The English Concert - Handel: Rodelinda - American Record Guide

With its brilliant music and complex characters, Handel's Rodelinda is one of his more interesting and performed operas. None of the six characters is less than three-dimensional. Even the villain of the piece (Garibaldo) is more complex than what one usually gets in librettos of the time. Perhaps even more unusual is that the opera deals with a happily married love—very rare in any operatic genre. There have been several previous studio recordings (Curtis's with Kermes, Bonynge's with Sutherland, Priestman's with Teresa Stich- Randall) and the Met revived it in a beautiful production by Stephen Wadsworth for Renee Fleming back in 2004. Harry Bicket (who also led the Met production) was supposed to perform it in New York, but the Covid pandemic put paid to that. Not to be discouraged, Bicket got together with the English Concert and recorded it anyway. He tells us in his notes that the challenges were huge: "All performers had to be two meters away from each other, which for an orchestra is like trying to juggle with one hand tied behind one's back...Gradually it became clear we needed to adjust our ears and sharpen other antennae in order to cohere in such a spread-out environment. But finally, cohesion comes, as it always does, from a common vision and a passion for performing, something that had been at the heart of The English Concert since its founding almost 50 years ago." Perhaps because of the challenges of the recording circumstances, all the performers have come together to give us a beautiful and dramatic account of one of Handel's greatest operas. Lucy Crowe sings with uncommon strength and purity, mirroring the title character's own qualities. Rodelinda is no push-over, and Crowe demonstrates that with her silvery voice and effortless coloratura. Iestyn Davies is one of the best countertenors in the business now; his Bertarido is forceful and manly. He too has no difficulty with coloratura and delivers an exciting account of his last act aria `Vivi, tiranno' (it used to be an encore for Marilyn Horne). Joshua Ellicott has more voice than most Handelian tenors, and he uses it to add color and dimension to perhaps the most complicated character in the opera. Jess Dandy is a lovely Eduige and Brandon Cedel a sly and sexy Grimoaldo, providing a strong bassbaritone in an opera written almost entirely for treble voices. Tim Mead is a sterling Unulfo, though it's difficult to tell his and Davies' voices apart in their recitatives together. Bicket conducts the complete score with style and strength. He has also made sure the soloists ornament appropriately. What could have been a dull three and a half hours goes by very quickly. The English Concert offers a resonant, scintillating ensemble setting the scenes and then commenting on them as they work with the soloists to create this story and these characters. The sound is appropriately intimate with plenty of air for the voices and instruments. Linn offers notes, texts, and translations. All Handelians should get this; even if you normally shy away from Baroque opera, you will discover what a treasure this opera is.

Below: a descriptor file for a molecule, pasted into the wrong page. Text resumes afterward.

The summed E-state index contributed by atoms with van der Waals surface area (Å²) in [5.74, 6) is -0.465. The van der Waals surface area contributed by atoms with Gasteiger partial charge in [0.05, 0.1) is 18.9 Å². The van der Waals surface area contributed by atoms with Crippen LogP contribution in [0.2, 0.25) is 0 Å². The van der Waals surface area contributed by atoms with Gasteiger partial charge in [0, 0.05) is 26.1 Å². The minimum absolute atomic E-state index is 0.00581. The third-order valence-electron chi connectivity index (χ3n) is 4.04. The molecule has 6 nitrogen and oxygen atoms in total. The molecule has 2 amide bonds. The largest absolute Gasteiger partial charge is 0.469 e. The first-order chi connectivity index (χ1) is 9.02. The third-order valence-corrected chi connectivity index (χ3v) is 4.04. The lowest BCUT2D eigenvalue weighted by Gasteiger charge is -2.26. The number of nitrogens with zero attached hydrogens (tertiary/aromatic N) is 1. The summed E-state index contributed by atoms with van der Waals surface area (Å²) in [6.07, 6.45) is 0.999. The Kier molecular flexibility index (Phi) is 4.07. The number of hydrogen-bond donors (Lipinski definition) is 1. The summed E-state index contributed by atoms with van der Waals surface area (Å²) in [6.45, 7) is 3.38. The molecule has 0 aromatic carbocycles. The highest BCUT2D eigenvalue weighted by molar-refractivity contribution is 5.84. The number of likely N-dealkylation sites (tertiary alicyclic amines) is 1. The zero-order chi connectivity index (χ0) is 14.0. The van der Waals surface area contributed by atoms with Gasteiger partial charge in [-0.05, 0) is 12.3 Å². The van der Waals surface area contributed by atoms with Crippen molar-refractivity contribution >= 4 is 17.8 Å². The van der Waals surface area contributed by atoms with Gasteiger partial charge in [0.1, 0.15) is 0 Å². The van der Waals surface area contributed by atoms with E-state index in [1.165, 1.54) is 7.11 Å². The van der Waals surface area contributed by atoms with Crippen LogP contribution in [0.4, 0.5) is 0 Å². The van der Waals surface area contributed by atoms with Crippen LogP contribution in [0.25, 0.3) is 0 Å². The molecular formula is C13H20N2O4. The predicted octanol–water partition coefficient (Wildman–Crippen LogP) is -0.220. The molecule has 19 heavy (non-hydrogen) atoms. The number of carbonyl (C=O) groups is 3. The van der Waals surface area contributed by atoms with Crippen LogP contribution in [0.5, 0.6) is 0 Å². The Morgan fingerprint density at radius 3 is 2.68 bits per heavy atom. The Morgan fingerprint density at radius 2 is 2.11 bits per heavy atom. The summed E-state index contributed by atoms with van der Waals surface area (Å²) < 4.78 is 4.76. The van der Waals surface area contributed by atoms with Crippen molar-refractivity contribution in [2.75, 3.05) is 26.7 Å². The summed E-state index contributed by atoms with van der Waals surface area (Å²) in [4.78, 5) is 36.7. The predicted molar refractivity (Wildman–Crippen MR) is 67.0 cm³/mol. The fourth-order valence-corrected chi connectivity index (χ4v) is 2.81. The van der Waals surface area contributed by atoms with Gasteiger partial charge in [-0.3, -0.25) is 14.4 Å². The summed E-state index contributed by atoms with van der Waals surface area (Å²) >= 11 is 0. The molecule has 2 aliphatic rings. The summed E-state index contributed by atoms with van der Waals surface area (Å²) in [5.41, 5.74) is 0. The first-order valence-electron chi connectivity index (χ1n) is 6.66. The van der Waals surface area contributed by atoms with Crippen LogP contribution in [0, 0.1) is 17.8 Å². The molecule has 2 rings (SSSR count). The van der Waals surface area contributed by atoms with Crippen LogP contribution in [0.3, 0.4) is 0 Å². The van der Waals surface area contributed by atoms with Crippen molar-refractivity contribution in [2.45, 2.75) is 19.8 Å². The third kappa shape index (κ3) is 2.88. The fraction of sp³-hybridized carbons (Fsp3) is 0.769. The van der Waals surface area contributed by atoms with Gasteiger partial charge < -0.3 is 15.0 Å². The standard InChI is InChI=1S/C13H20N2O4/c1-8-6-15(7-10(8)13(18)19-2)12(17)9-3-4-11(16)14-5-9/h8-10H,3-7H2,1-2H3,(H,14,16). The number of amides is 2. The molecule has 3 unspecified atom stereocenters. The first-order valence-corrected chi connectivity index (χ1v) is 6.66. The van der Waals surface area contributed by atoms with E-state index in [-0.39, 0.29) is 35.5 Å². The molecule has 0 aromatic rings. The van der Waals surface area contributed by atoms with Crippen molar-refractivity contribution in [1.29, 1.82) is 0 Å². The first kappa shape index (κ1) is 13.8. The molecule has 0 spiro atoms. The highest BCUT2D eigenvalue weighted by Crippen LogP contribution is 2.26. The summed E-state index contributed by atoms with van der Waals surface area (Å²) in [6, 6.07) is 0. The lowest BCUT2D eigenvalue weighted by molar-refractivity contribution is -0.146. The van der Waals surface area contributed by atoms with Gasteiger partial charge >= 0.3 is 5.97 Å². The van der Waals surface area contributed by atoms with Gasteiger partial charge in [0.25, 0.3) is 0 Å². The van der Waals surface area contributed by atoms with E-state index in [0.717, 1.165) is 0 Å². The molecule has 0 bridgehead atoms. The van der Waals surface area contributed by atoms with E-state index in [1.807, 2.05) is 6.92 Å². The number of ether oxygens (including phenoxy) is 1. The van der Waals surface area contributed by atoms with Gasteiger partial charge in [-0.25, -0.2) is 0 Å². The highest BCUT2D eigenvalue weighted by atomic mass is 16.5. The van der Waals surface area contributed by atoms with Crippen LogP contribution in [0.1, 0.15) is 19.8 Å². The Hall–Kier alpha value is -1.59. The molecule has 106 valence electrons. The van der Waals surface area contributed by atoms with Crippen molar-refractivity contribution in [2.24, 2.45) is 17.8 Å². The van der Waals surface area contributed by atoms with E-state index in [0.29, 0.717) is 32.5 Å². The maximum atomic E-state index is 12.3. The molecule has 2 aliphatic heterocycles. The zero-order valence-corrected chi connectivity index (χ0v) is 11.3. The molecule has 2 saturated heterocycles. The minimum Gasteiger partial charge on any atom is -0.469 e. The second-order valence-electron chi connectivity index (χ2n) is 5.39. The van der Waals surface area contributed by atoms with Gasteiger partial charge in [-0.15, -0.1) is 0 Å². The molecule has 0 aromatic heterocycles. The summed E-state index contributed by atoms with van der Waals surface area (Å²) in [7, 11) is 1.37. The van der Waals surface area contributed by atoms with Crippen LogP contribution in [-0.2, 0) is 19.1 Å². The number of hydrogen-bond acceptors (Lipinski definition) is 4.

American Record Guide
11 November 2021